How do housing shortages drive inequality between and within cities?
The outcomes above have distributional impacts. Specifically, they redirect wealth to the owners of homes in high-demand cities. This not only increases inequality between homeowners in different cities, but it also increases housing costs for renters in those expensive cities.
Housing shortages in expensive cities worsen inequality between homeowners in the North
Provided they are not in negative equity, homeowners all possess some housing wealth. For example, homeowners in Brighton and Hull each have considerable housing wealth – on average £300,000 and £73,000 per house in 2018 respectively. This wealth can grow in two ways. Either mortgaged households can pay off their mortgage, or the price of their house can increase.
Homeowners experience a ‘forced saving’ effect when they consume housing by paying off their mortgage as they are building up their housing equity.11 And owning a house acts as a savings vehicle. This applies to all mortgaged homeowners who are not on an interest-only mortgage (with the size of this forced saving being larger in places where housing is more expensive).
In contrast, homeowners in successful city economies are not just experiencing the forced saving effect by paying down their mortgages, they are also seeing the price of their house increase because housing supply in expensive cities bears no relationship to local demand. This scarcity is inflating the value of their asset, gifting them an increase in wealth.
As a result, housing shortages in the Greater South East make regional inequality between homeowners worse. If supply was able to respond to price signals and increases in expensive cities, then housing wealth for homeowners in expensive cities would stabilise. Slower price growth in expensive cities would reduce growing inequality between homeowners in these cities and the rest of the country.
Housing shortages sharpen inequality for renters, who tend to be younger
Growth in homeowners’ wealth is linked with rising rents. Figure 8 shows that growth in average housing wealth in cities is associated with growth in cities’ rents. This means that renters in cities with rapid rent growth are not just becoming poorer relative to their landlords, but that they are becoming poorer relative to their homeowning neighbours. Not only do these homeowners have a hedge against the increasing housing costs that renters are facing in the city, but they are also pulling away from renters thanks to the rapid growth in their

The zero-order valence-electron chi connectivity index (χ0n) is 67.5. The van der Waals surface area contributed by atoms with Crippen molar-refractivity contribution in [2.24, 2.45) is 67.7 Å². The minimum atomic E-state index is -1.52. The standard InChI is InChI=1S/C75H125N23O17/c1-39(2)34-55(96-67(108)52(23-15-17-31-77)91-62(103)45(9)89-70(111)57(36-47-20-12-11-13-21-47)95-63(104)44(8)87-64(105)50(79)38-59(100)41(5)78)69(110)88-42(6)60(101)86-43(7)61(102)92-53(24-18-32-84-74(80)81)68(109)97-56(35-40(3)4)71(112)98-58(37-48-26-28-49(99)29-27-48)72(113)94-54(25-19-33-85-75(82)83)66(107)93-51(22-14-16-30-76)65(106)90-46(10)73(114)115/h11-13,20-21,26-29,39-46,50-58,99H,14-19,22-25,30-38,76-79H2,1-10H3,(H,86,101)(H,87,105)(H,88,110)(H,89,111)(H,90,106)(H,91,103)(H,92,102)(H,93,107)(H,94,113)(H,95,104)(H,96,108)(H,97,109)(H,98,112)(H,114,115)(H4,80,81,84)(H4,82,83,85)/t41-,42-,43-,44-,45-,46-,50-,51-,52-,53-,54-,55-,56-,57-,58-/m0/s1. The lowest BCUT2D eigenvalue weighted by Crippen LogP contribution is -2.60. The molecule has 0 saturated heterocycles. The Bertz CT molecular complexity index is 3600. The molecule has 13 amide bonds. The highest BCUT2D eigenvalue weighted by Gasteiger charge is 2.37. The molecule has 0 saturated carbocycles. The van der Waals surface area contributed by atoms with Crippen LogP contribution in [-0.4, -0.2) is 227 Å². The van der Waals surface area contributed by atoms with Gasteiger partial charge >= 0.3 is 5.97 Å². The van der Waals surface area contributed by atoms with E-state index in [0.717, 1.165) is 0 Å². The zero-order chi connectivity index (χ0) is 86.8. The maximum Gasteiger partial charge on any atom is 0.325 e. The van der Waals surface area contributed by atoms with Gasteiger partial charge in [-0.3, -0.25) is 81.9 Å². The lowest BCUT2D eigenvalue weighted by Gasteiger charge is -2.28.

Due to the connections between high housing wealth, rents, and wages, renters face a dilemma. Either they can earn high wages but pay higher rents and face expensive home ownership in productive cities, or they can experience lower rents and cheaper home ownership in return for lower wages in cities with weaker economies and slower housing equity growth. Regardless of what they choose, renters in 2019 find it difficult to build wealth due to rising rents, even if they try to invest in an alternative asset class like equities or bonds.
These costs of higher rents and decreased housing affordability in high-income cities fall mostly on younger households. Figure 9 shows how the differences in home ownership across England and Wales are driven by the under-50s, with more expensive and higher-wage cities in the Greater South East tending to have lower home ownership for such households. In contrast, there is no relationship between local economies and home ownership for people aged 50 or older, as they are likely to own a home wherever they live.12
Across all cities, home ownership as a share of private housing is higher for people aged 50 or over than it is for those who are younger. While the highest home ownership rate in private housing for under-50s in 2011 was 77 per cent in Basildon, the lowest home ownership rate for 50+ households was 84 per cent in Blackpool. This is not an effect driven by ageing alone so much as a difference in home ownership between generational cohorts.13
As a result, Britain’s use of housing to build wealth drives inequality across the generations. Even though housing wealth is driven primarily by a local economy’s ability to provide high-paid work, the economic benefits of cities with high wages are not being fully retained by renting households in work. Rather, they are flowing to homeowners, many of whom are retired and outside the labour market. For these renters to see more of the benefits of their cities’ high average wages, the city’s supply of housing would need to be more sensitive to demand, and equity growth for homeowners would need to slow.